Although Mother Nature seems to have other plans lately, the days crossed off our calendars have us inching closer and closer to summer. Ah, yes, summertime, when the weather is fine and everyone feels extra self-conscious about their “summer bods.” Achieving that “perfect” beach body is at the forefront of everyone’s minds. It’s written in the form of secrets and how-to’s in every tabloid, it’s scattered throughout our social media feeds with people selling products or gimmicks on weight loss shortcuts, and it’s exchanged in whispers from patrons at the table next to you while working at a cafe.
Perhaps this fixation derives from societal standards, or maybe it’s how everyone truly feels, but at the end of the day, everyone is trying to lose some weight before bathing suit season begins.
Well, except for me.
The other day, I was doing a little fashion show for my friend for an upcoming wedding I have to attend. I had my heart set on one dress in my closet, a strapless, floral print, maxi dress that fell just right to hide my scoliosis. It seemed like the perfect dress for the occasion, as it was just fancy enough for evening wear while I could still be comfortable and, of course, not be wearing white like the bride. I took one look in the mirror and that changed everything.
“My arms are way too skinny to be exposed in this dress,” I said with utter disappointment and frustration.
One of my biggest, everyday struggles living with SMA is the constant uphill battle of trying to gain weight. For reasons that are my own, I have chosen not to get a G-tube, but in doing so, I have chosen to take on the daily challenge of calorie intake. A few years ago, I became sick with the flu and gastritis and couldn’t eat for 10 days. As you can imagine, this set me back tremendously in terms of putting some meat on my bones and maintaining a healthy weight. I’ve been working to get back to my baseline ever since.
Feeling discouraged, I continued to examine myself in the mirror and wished aloud to gain a few more pounds before summer hit. My friend chuckled and noted how you don’t hear things like that often. “Trust me,” I said with an eye roll, “I wish I didn’t have to say it at all.”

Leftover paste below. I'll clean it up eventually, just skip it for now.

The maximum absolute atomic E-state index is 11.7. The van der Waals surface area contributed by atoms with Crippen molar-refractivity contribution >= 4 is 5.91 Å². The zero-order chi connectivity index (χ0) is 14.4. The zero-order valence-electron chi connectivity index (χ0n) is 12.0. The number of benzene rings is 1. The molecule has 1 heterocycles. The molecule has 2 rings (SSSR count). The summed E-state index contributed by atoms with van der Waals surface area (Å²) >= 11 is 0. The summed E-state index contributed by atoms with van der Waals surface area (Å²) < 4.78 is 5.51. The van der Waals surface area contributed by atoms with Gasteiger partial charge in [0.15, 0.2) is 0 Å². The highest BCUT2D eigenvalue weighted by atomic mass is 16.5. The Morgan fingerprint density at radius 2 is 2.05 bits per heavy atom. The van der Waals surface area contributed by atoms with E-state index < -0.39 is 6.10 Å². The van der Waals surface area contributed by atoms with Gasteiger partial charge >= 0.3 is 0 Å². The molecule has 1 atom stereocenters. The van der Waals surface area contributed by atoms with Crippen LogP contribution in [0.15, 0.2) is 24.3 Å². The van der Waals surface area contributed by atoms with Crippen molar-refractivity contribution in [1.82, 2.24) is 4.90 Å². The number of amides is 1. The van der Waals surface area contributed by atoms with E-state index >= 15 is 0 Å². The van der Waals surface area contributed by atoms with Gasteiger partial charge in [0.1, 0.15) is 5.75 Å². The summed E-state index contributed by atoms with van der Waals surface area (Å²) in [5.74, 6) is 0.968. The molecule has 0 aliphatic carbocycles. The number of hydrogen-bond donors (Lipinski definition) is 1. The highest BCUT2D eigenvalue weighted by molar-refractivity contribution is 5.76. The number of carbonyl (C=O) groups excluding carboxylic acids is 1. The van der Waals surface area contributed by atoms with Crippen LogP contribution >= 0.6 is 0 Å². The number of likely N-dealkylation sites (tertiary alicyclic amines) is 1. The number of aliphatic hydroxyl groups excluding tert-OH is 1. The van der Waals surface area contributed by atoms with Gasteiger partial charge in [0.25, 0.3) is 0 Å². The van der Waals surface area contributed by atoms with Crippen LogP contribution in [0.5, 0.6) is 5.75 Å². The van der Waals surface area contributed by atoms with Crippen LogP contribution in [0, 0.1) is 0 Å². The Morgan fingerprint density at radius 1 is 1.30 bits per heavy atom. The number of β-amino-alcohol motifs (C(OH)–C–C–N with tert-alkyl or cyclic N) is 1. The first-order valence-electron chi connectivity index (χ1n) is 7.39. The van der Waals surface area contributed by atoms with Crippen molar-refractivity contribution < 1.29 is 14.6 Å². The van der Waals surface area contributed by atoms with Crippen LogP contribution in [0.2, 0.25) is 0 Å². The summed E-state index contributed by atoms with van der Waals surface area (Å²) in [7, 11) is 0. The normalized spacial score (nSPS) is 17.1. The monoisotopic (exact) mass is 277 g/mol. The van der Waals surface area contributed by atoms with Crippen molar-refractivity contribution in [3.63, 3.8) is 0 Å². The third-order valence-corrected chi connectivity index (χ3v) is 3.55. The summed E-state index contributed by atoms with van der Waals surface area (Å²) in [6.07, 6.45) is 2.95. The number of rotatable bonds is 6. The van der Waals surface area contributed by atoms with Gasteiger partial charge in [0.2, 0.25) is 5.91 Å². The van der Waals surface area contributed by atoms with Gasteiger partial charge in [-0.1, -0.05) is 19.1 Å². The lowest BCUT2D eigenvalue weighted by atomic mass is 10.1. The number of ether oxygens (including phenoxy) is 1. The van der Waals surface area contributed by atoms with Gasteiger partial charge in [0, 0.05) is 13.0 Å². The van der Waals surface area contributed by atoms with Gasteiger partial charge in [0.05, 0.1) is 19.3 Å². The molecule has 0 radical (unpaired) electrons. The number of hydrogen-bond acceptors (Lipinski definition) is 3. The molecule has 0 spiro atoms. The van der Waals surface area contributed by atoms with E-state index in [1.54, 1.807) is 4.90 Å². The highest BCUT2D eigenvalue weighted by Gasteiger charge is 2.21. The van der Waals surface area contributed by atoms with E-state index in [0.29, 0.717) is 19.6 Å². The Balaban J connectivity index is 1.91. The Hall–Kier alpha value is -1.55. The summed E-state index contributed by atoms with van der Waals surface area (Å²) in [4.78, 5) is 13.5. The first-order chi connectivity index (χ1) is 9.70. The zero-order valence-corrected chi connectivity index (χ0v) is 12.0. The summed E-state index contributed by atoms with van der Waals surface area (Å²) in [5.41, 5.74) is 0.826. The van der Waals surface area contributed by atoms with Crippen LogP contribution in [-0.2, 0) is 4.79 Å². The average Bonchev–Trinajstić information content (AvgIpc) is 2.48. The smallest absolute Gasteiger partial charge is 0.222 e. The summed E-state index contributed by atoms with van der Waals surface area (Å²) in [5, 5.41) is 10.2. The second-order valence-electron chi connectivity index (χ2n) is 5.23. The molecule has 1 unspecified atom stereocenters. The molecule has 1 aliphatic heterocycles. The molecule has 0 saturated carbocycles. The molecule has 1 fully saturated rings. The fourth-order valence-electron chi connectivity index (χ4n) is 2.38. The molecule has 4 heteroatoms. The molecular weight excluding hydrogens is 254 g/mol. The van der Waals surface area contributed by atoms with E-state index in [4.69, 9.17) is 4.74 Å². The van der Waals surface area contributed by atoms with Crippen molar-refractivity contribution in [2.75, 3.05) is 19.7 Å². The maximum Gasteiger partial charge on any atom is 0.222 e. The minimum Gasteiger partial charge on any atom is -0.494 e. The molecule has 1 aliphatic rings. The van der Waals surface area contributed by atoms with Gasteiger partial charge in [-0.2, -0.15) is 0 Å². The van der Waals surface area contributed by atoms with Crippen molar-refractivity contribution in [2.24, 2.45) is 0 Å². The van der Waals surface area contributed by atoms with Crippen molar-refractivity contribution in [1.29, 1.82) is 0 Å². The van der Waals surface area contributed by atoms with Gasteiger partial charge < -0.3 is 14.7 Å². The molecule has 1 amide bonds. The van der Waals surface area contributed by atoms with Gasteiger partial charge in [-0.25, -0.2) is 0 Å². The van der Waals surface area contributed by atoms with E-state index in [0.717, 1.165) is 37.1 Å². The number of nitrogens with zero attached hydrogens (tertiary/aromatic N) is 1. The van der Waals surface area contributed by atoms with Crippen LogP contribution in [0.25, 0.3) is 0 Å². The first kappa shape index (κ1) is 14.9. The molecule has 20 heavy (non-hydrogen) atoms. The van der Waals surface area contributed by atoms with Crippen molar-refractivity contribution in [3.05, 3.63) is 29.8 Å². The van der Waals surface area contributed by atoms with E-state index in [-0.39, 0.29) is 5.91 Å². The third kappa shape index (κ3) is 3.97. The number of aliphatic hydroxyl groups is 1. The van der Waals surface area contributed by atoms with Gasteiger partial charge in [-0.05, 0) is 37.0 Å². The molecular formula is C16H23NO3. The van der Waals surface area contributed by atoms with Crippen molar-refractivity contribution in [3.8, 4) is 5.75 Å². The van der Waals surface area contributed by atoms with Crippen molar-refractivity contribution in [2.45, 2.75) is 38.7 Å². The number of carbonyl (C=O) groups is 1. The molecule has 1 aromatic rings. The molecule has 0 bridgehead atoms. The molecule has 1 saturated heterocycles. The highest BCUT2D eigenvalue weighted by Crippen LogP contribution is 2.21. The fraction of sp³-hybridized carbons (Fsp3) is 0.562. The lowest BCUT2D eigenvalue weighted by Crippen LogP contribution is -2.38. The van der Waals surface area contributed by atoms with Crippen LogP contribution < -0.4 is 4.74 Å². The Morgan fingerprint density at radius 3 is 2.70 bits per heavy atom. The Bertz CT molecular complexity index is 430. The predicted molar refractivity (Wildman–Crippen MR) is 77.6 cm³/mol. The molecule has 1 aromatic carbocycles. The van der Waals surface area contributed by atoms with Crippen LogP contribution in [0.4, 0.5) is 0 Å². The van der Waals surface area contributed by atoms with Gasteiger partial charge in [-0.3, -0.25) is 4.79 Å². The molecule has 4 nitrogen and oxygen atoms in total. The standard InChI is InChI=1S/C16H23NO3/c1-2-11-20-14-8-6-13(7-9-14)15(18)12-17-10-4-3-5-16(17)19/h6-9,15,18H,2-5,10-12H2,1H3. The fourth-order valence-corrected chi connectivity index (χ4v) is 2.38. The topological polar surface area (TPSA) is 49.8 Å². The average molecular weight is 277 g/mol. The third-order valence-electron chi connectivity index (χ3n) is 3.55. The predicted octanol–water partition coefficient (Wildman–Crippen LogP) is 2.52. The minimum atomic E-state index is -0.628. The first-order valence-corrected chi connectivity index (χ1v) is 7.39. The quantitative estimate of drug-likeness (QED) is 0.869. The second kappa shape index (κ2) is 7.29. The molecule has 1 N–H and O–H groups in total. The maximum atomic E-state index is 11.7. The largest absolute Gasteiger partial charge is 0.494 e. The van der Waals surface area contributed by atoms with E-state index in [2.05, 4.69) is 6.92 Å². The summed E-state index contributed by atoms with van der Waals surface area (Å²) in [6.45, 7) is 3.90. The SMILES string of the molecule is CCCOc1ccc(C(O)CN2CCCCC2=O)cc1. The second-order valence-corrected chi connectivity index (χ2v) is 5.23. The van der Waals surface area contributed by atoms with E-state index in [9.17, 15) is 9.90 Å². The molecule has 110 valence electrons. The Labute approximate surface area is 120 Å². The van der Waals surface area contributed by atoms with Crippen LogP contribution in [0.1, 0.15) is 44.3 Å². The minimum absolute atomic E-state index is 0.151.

I immediately asked for my laptop so I could purchase a new dress with sleeves.
The truth is, just as everyone feels self-conscious about being overweight, I feel self-conscious about being a little underweight. (Although I gained about 3 pounds last month!) This is especially the case when summer comes, and I can no longer hide under bulky sweaters and layers of clothes. Sure, I could tell you how wonderful it is to be at liberty when it comes to eating cupcakes and grabbing lunch at Chick-fil-A like it’s my job, but I can also tell you how discouraging it is to want something so badly and struggle to get there. But, just like everything else in life, it is a work in progress.
And until I get where I want to be, I will continue to exercise the “Most Frequent Customer” title I’ve earned at the new Chick-fil-A down the street.
Note: SMA News Today is strictly a news and information website about the disease. It does not provide medical advice, diagnosis, or treatment. This content is not intended to be a substitute for professional medical advice, diagnosis, or treatment. Always seek the advice of your physician or other qualified health provider with any questions you may have regarding a medical condition. Never disregard professional medical advice or delay in seeking it because of something you have read on this website. The opinions expressed in this column are not those of SMA News Today, or its parent company, BioNews Services, and are intended to spark discussion about issues pertaining to spinal muscular atrophy.
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